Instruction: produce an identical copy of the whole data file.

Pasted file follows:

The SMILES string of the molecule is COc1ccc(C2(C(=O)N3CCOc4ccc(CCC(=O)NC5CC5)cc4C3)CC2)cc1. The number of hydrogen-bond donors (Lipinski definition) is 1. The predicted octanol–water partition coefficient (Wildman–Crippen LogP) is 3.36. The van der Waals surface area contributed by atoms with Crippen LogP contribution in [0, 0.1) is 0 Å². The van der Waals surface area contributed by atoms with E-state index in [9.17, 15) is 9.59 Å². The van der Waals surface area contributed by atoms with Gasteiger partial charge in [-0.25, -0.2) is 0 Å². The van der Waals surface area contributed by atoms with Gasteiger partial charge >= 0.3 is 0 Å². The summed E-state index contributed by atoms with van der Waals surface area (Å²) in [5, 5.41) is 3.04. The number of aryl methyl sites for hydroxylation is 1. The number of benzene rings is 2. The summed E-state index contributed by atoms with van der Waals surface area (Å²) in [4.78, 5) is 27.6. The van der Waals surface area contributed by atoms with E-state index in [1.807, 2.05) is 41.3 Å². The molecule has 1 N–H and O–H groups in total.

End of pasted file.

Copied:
The SMILES string of the molecule is COc1ccc(C2(C(=O)N3CCOc4ccc(CCC(=O)NC5CC5)cc4C3)CC2)cc1. The number of hydrogen-bond donors (Lipinski definition) is 1. The predicted octanol–water partition coefficient (Wildman–Crippen LogP) is 3.36. The van der Waals surface area contributed by atoms with Crippen LogP contribution in [0, 0.1) is 0 Å². The van der Waals surface area contributed by atoms with E-state index in [9.17, 15) is 9.59 Å². The van der Waals surface area contributed by atoms with Gasteiger partial charge in [-0.25, -0.2) is 0 Å². The van der Waals surface area contributed by atoms with Gasteiger partial charge >= 0.3 is 0 Å². The summed E-state index contributed by atoms with van der Waals surface area (Å²) in [5, 5.41) is 3.04. The number of aryl methyl sites for hydroxylation is 1. The number of benzene rings is 2. The summed E-state index contributed by atoms with van der Waals surface area (Å²) in [4.78, 5) is 27.6. The van der Waals surface area contributed by atoms with E-state index in [1.807, 2.05) is 41.3 Å². The molecule has 1 N–H and O–H groups in total.